Scientific Name: Olea europaea
Common Names: Olive
Origin: Mediterranean Basin (Italy, Spain, Morocco, Greece, France, and Portugal)
Other plants in the Oleaceae family: lilac, jasmine, forsythia, ash tree
Climate: Because olive is native to the Mediterranean, it grows best in a climate where the summer is long and hot and the winter is cool. The olive tree is quite a frost tolerant. The olive tree is native to the temperate climate and grows well in the area with a cool winter, meaning the tree needs a certain number of chill hours for blooming. Chill hours are a number of cold hours that a tree accumulates (usually below 45 °F, but sometimes occurs also above 45 °F to about 55°F) to resume normal growth, including flowering and fruit set. Olive varieties have different chill hours but in general, olives need 200-300 hours of chilling. If olive trees are grown where chill hours are insufficient to satisfy chilling requirements, blooming and foliation will be delayed, and fruit set and fruit quality will be poor. The charts below show the chill hour in St. Lucie and Marion counties for this season, last season, and the average. The north of Florida has colder winter and may have enough chill hours to satisfy olive chilling requirements. Based on the chart below, south Florida may not have enough chill hours for most olive varieties.
Propagation: Olive trees can be propagated from cuttings or are grafted. They start fruiting after about four years.
Flower: Most olive varieties are self-incompatible or self-sterile. The flowers open in April or May in Florida. Cross-pollination from two distinctly different olive cultivars can result in successful fertilization and fruit production. They are fertilized by the wind.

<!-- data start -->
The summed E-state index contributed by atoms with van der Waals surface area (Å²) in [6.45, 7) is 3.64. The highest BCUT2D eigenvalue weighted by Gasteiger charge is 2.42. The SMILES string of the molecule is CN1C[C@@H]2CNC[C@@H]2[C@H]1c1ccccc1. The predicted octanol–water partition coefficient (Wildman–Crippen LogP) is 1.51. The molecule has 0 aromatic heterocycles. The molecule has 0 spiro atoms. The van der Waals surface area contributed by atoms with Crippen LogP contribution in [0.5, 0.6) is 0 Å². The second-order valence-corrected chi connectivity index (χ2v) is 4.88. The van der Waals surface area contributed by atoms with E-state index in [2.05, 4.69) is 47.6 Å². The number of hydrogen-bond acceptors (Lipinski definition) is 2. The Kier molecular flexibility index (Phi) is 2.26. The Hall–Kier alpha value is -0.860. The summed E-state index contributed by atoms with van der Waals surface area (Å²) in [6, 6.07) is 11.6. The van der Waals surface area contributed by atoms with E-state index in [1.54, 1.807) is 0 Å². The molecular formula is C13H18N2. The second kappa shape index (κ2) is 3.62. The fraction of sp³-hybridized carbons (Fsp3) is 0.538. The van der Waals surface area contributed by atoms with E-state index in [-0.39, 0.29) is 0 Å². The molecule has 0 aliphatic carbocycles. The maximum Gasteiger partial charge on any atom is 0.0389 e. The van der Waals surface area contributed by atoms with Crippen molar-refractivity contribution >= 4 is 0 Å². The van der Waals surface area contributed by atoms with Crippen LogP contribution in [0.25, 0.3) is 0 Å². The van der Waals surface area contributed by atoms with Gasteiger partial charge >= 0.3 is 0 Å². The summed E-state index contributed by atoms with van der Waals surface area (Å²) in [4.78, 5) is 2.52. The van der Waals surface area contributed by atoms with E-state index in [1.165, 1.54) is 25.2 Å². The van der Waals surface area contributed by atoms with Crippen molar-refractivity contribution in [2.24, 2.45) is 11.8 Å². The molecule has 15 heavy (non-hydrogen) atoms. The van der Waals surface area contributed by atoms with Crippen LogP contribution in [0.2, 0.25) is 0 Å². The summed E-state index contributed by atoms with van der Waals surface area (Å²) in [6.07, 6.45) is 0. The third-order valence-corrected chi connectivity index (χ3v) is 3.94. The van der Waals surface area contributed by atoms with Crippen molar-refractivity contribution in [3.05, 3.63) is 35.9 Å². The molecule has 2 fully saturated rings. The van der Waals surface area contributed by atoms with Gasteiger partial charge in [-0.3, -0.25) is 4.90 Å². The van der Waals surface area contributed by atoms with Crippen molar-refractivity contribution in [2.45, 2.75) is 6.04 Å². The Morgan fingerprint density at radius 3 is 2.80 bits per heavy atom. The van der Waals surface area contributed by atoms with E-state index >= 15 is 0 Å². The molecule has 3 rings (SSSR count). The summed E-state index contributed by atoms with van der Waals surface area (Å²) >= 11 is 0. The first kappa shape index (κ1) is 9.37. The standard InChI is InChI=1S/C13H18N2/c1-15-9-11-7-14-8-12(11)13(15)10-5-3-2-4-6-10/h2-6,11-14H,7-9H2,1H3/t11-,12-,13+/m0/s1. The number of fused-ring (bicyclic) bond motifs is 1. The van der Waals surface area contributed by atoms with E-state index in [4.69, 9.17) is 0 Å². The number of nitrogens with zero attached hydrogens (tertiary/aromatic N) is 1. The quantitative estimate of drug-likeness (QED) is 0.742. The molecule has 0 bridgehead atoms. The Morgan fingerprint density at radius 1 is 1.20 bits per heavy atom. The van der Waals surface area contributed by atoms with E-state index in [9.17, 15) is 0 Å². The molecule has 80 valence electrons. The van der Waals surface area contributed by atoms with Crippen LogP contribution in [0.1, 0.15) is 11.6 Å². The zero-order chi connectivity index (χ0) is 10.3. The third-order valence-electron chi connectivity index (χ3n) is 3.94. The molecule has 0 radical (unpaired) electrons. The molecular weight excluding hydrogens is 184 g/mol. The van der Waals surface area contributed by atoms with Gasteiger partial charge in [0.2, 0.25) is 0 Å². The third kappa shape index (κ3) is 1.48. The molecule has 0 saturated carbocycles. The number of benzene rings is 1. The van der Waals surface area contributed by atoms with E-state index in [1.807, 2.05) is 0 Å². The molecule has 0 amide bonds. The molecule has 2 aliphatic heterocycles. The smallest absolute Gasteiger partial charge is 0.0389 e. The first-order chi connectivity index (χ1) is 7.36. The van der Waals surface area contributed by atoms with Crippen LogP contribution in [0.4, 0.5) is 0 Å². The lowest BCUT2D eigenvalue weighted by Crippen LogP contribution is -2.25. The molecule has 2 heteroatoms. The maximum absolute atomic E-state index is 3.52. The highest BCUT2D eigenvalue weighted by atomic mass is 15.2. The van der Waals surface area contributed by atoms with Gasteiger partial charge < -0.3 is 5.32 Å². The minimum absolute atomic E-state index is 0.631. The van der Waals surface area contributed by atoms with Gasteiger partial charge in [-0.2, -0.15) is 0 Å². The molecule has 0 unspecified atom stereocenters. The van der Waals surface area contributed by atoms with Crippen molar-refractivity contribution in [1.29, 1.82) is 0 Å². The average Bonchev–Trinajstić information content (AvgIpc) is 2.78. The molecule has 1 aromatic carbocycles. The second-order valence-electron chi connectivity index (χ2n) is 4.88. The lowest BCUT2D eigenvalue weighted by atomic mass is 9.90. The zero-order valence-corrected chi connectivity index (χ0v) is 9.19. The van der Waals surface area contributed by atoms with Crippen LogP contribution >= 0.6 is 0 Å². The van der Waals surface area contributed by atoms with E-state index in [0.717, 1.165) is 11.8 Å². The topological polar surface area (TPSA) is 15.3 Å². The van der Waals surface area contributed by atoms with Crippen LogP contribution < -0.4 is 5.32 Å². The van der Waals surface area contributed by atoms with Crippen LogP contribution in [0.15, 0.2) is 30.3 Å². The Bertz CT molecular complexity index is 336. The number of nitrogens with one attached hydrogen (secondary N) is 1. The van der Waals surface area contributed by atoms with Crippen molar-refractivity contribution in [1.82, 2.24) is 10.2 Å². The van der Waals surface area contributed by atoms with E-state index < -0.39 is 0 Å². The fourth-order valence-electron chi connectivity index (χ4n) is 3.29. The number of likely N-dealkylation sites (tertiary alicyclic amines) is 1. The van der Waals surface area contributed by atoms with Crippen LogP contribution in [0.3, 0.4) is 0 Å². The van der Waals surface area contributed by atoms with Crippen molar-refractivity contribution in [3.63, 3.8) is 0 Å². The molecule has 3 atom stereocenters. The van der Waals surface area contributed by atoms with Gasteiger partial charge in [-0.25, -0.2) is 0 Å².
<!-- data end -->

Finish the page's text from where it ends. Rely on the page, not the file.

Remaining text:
Fertilizer: Olive trees have low nutrient requirements. Too much N will cause excessive vegetative growth and delay reproductive growth (fruiting). Also, excessive N will negatively affect oil quality.
Irrigation: Excessive moisture may cause flowers to drop and reduce fruit set. Olive trees are irrigated and fertilized in their native habitat like in Greece, however, many parts of Florida received more than 60 inches of rain per year which is a big concern for growing olives in those areas.
Pest and Disease: Compared to other fruit trees, olive trees have the least pests and diseases. The common pests of olive trees in Florida are scale, caterpillar, grasshopper, hornworms, and stink bug. One of the common fungal problems of olive trees is sooty mold. Honeydew is produced by aphids, mealybugs, and some scales. Sooty mold is a fungal organism that lives on honeydew. The best approach to control sooty mold is to manage the insects that are excreting the honeydew.
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